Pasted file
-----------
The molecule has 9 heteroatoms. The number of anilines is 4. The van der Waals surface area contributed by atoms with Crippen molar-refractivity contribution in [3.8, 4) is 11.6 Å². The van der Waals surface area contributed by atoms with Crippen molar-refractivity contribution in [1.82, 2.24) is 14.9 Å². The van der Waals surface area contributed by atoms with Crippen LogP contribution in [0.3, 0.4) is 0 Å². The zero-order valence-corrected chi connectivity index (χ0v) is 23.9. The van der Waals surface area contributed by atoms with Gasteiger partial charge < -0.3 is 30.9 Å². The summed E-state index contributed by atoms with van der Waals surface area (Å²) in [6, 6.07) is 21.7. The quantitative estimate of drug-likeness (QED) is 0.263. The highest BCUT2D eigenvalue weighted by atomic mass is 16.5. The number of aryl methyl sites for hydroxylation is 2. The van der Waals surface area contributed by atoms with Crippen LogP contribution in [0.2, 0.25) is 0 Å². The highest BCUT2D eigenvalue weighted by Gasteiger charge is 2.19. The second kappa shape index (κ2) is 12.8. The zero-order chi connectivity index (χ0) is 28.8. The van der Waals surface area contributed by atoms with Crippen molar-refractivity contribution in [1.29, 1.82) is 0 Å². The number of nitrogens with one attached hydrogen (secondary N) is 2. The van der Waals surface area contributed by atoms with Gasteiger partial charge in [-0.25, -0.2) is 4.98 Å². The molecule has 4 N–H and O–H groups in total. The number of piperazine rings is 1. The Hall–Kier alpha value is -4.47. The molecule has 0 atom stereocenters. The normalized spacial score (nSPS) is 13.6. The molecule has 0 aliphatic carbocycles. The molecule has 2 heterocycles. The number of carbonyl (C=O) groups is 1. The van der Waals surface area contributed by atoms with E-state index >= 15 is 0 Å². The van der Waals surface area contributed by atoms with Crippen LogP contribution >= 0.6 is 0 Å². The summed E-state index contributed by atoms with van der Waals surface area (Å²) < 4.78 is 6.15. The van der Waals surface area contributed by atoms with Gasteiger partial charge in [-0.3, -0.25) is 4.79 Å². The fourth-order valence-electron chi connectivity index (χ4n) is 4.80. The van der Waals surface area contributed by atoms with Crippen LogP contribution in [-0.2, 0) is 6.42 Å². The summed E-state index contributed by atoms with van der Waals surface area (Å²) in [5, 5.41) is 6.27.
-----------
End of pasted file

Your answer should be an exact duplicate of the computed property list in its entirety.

The molecule has 9 heteroatoms. The number of anilines is 4. The van der Waals surface area contributed by atoms with Crippen molar-refractivity contribution in [3.8, 4) is 11.6 Å². The van der Waals surface area contributed by atoms with Crippen molar-refractivity contribution in [1.82, 2.24) is 14.9 Å². The van der Waals surface area contributed by atoms with Crippen LogP contribution in [0.3, 0.4) is 0 Å². The zero-order valence-corrected chi connectivity index (χ0v) is 23.9. The van der Waals surface area contributed by atoms with Gasteiger partial charge < -0.3 is 30.9 Å². The summed E-state index contributed by atoms with van der Waals surface area (Å²) in [6, 6.07) is 21.7. The quantitative estimate of drug-likeness (QED) is 0.263. The highest BCUT2D eigenvalue weighted by atomic mass is 16.5. The number of aryl methyl sites for hydroxylation is 2. The van der Waals surface area contributed by atoms with Crippen LogP contribution in [0.2, 0.25) is 0 Å². The highest BCUT2D eigenvalue weighted by Gasteiger charge is 2.19. The second kappa shape index (κ2) is 12.8. The zero-order chi connectivity index (χ0) is 28.8. The van der Waals surface area contributed by atoms with Crippen molar-refractivity contribution in [1.29, 1.82) is 0 Å². The number of nitrogens with one attached hydrogen (secondary N) is 2. The van der Waals surface area contributed by atoms with Gasteiger partial charge in [-0.25, -0.2) is 4.98 Å². The molecule has 4 N–H and O–H groups in total. The number of piperazine rings is 1. The Hall–Kier alpha value is -4.47. The molecule has 0 atom stereocenters. The normalized spacial score (nSPS) is 13.6. The molecule has 0 aliphatic carbocycles. The molecule has 2 heterocycles. The number of carbonyl (C=O) groups is 1. The van der Waals surface area contributed by atoms with E-state index >= 15 is 0 Å². The van der Waals surface area contributed by atoms with Crippen LogP contribution >= 0.6 is 0 Å². The summed E-state index contributed by atoms with van der Waals surface area (Å²) < 4.78 is 6.15. The van der Waals surface area contributed by atoms with Gasteiger partial charge in [-0.3, -0.25) is 4.79 Å². The fourth-order valence-electron chi connectivity index (χ4n) is 4.80. The van der Waals surface area contributed by atoms with Crippen LogP contribution in [-0.2, 0) is 6.42 Å². The summed E-state index contributed by atoms with van der Waals surface area (Å²) in [5, 5.41) is 6.27.